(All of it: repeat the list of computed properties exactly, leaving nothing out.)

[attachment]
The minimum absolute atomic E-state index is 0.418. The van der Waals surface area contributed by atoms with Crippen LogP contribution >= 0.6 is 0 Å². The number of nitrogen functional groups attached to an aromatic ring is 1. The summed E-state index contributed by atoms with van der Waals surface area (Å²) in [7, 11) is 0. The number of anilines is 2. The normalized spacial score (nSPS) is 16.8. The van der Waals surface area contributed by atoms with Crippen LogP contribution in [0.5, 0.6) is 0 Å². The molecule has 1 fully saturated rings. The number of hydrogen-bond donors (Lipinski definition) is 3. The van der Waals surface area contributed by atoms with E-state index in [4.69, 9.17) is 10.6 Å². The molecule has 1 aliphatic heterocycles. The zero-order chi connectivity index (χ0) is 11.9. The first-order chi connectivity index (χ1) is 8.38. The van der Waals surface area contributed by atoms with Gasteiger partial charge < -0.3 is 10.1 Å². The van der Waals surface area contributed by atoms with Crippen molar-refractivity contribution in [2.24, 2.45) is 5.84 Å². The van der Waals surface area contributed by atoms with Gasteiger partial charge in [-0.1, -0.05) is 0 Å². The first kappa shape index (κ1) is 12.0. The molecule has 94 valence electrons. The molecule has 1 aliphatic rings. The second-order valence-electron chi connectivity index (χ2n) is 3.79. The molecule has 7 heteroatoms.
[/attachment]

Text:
The minimum absolute atomic E-state index is 0.418. The van der Waals surface area contributed by atoms with Crippen LogP contribution >= 0.6 is 0 Å². The number of nitrogen functional groups attached to an aromatic ring is 1. The summed E-state index contributed by atoms with van der Waals surface area (Å²) in [7, 11) is 0. The number of anilines is 2. The normalized spacial score (nSPS) is 16.8. The van der Waals surface area contributed by atoms with Crippen LogP contribution in [0.5, 0.6) is 0 Å². The molecule has 1 fully saturated rings. The number of hydrogen-bond donors (Lipinski definition) is 3. The van der Waals surface area contributed by atoms with E-state index in [4.69, 9.17) is 10.6 Å². The molecule has 1 aliphatic heterocycles. The zero-order chi connectivity index (χ0) is 11.9. The first-order chi connectivity index (χ1) is 8.38. The van der Waals surface area contributed by atoms with Gasteiger partial charge < -0.3 is 10.1 Å². The van der Waals surface area contributed by atoms with Crippen molar-refractivity contribution in [2.24, 2.45) is 5.84 Å². The van der Waals surface area contributed by atoms with Gasteiger partial charge in [-0.1, -0.05) is 0 Å². The first kappa shape index (κ1) is 12.0. The molecule has 94 valence electrons. The molecule has 1 aliphatic rings. The second-order valence-electron chi connectivity index (χ2n) is 3.79. The molecule has 7 heteroatoms.